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Politics

SYRIZA, New Democracy Swap Shots Over Train Tragedy Blame

ATHENS – After a period of mourning for the 57 people killed in a head-on train collision, Greece’s two major parties have returned to campaign mode with elections on the horizon, using the tragedy to attack each other.

The major opposition SYRIZA-Progressive Alliance, unseated in the July 2019 snap elections when they were the Radical Left, criticized the New Democracy government’s Development and Investments Minister Adonis Georgiadis for saying the catastrophe presented an “opportunity” to “confront the Establishment.”

In a statement, SYRIZA accused Prime Minister Kyriakos Mitsotakis’ administration of showing “a crescendo of arrogance, brazenness, and shunting of responsibility.”

The Leftists also criticized Mitsotakis for saying the disaster at Tempe was a “sacrifice” of mostly young university students that would lead to the railways finally being fixed after successive governments failed to implement safety measures.

“Under normal circumstances, we would explain to the brazen Mr. Georgiadis that the ‘Establishment’ was set up by New Democracy some 40 years ago now and that Mr. Mitsotakis has been expanding it for four years as he governs with political favors, a lack of meritocracy, and the most old-school party methods,” the party said, adding that it was only after the tragedy that the prime minister “remembered” that he must tackle the Establishment.

“However, these are not normal circumstances as 57 human lives have been tragically lost. We would expect Mr. Mitsotakis and his ministers…to at least respect the pain of the victims’ families. Some humility and compassion would not be misplaced,” the statement also added in criticism.

Georgiadis had earlier stated that the public should not have been made aware of safety concerns on the railways as it could have discouraged ticket sales, which drew even more criticism for the government.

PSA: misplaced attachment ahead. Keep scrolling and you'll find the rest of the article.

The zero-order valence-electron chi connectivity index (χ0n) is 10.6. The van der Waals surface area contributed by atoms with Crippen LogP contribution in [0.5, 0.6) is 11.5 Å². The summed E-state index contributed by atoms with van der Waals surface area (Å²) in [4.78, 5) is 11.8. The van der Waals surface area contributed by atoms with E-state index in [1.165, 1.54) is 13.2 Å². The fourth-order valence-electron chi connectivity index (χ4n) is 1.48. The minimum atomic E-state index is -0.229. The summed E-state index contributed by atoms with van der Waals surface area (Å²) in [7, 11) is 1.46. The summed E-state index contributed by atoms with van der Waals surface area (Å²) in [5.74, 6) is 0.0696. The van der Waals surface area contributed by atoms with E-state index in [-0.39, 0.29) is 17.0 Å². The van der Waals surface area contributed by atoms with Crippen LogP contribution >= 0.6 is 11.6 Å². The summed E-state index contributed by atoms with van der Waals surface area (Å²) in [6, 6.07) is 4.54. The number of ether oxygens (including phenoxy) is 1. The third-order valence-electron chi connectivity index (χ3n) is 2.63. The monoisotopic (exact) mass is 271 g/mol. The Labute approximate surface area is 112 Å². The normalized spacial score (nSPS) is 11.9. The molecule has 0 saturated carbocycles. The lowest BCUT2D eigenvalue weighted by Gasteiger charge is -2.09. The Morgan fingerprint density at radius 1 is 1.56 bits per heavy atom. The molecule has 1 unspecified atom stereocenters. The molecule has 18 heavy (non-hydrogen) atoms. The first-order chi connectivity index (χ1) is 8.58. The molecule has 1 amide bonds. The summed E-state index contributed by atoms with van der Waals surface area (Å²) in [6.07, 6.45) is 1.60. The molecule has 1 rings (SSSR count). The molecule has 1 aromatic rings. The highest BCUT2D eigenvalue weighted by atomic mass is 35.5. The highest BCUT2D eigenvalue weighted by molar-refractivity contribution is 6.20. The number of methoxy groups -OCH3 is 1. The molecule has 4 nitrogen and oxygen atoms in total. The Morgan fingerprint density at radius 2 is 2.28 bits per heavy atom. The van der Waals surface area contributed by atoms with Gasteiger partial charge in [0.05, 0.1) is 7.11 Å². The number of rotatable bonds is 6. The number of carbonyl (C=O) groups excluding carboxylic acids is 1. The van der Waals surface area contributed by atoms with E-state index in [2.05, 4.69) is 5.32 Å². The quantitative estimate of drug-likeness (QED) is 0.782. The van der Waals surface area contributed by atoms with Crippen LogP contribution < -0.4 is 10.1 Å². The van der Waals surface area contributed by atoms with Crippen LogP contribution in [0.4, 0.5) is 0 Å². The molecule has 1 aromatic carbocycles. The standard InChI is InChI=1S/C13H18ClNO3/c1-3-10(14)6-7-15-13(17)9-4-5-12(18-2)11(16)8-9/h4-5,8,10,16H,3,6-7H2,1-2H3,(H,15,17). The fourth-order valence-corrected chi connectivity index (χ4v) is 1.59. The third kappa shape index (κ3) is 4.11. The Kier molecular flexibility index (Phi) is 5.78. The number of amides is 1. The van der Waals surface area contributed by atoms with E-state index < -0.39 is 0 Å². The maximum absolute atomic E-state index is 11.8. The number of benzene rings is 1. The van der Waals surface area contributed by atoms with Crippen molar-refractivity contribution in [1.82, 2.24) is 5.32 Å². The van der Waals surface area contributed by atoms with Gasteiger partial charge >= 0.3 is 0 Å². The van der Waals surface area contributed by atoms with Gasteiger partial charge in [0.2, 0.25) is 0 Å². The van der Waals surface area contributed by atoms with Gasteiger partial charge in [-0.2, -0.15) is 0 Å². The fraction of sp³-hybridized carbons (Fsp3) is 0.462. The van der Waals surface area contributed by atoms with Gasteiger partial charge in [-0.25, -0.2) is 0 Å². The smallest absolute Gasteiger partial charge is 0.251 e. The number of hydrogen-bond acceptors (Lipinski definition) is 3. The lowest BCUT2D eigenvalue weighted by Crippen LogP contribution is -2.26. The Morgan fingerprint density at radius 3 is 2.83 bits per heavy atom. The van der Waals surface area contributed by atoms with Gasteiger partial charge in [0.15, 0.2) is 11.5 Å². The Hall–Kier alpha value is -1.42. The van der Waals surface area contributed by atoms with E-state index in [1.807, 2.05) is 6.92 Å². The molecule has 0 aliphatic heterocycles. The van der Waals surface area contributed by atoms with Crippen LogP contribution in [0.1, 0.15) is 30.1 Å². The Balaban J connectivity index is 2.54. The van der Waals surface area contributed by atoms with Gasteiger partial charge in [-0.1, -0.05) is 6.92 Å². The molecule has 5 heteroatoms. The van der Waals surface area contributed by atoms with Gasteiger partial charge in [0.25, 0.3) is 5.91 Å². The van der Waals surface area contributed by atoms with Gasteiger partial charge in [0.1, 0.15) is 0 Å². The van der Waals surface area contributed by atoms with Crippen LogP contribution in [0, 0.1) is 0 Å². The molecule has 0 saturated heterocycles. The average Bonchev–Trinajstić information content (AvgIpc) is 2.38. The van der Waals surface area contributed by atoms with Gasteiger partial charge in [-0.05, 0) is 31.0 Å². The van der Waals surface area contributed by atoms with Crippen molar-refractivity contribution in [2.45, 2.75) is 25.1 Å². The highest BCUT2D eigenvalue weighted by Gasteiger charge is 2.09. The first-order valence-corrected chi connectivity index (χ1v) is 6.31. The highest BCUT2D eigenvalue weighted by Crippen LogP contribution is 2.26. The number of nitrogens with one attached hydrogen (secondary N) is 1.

A’s FOR EVERYONE

In an interview with state broadcaster ERT, Voridis stated that SYRIZA was against evaluating workers and added that the accident at Tempi could have been avoided if such evaluations had been implemented. He was referring to a report by the country’s railways regulatory agency RAS that found that the stationmaster on duty at the station nearest the accident had not received adequate training, having been on the job for only four days.

However, former finance minister Euclid Tsakalotos, who served in the SYRIZA government, responded on the same station, stating that their government had brought a lot of evaluation data and that they did not disparage trade unionists. He added that the trade unionists had warned about the dangers on the trains, and former Transportation Minister Kostas Karamanlis had ignored them. Karamanlis resigned after the tragedy, but did not take any responsibility for failing to implement safety measures during his four-year term in office.

Voridis continued the discussion by stating that the main point of debate was whether there should be an effective evaluation system in place. He pointed out that the evaluation system implemented during Tsakalotos’ tenure resulted in 96% of individuals receiving A grades, making it an ineffective system.

Voridis went on to highlight that SYRIZA and ANEL party members were appointed to the Railway Regulatory Authority, with some even bringing letters of recommendation from the wife of Mr. Kamenos. ANEL was a far-right party that SYRIZA brought in as a coalition partner because they did not have enough parliamentary seats to govern alone.

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